Sunday, July 11, 2010


The days are passing without a blog entry.  I feel compelled to write.  Various topics swirl around my head.  I'm in search of a proverbial arrow to sail across my mind and pin one down.  I riffle through a list of potential subjects -- The provocative, witty memoir, THE TENDER BAR by J. R Moehringer whose pages were like laughing and frolicking with friends at the beach.  The delightful, contemporary movie THE KIDS ARE ALRIGHT which made me bask again in the magic of film making.  The disappointing, downtown art walk that was in desperate need of organization and inspiring creations.  The realization after a seminar on composting that I'm not up for the task of separating my carbon and nitrogen waste and churning it in a tub in my backyard.   However, when I look back on the summer of 2010 those won't be the defining experiences.  Instead this season will be marked by the solitude and silence of my days.  As I get more and more comfortable with the uncomfortableness of being still I encounter my thoughts.  Conflicting, familiar, and often pessimistic thoughts.  The escape hatch into distraction is present, but I'm not interested in running.  Instead, I face them.  I teeter on the precipice of an unknown world.  I lose sight of the battle I'm trying to win, the point I'm trying to make.  I know my thoughts don't define me, but they've been with me for so long.  Who am I if I shed them?  Who will I become without them?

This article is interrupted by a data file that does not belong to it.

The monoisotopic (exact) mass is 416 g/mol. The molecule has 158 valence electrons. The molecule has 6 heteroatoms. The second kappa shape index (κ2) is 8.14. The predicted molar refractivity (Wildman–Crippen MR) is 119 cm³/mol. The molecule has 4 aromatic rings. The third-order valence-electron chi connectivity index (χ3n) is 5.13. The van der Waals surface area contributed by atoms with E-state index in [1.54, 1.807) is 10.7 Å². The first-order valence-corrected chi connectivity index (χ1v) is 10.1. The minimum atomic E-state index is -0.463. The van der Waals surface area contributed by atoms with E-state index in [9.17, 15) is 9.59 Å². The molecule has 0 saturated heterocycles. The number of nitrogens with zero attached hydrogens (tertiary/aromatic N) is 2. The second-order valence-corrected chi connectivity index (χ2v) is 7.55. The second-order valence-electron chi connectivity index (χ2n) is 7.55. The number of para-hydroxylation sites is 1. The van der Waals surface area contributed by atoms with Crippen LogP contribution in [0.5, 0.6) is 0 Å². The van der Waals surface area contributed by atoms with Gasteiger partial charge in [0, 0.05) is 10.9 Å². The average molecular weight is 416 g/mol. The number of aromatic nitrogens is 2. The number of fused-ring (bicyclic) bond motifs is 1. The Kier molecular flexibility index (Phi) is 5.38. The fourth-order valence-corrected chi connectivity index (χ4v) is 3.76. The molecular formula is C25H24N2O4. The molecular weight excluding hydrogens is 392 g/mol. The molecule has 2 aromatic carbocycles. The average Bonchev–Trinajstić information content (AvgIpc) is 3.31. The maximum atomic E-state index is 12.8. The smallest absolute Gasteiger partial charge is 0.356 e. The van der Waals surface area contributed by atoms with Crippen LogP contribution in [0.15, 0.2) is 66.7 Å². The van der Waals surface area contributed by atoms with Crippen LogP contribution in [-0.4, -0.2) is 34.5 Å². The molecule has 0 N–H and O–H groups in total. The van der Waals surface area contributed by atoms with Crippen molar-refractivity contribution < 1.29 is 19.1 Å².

Tuesday, July 6, 2010

Unlikely Companions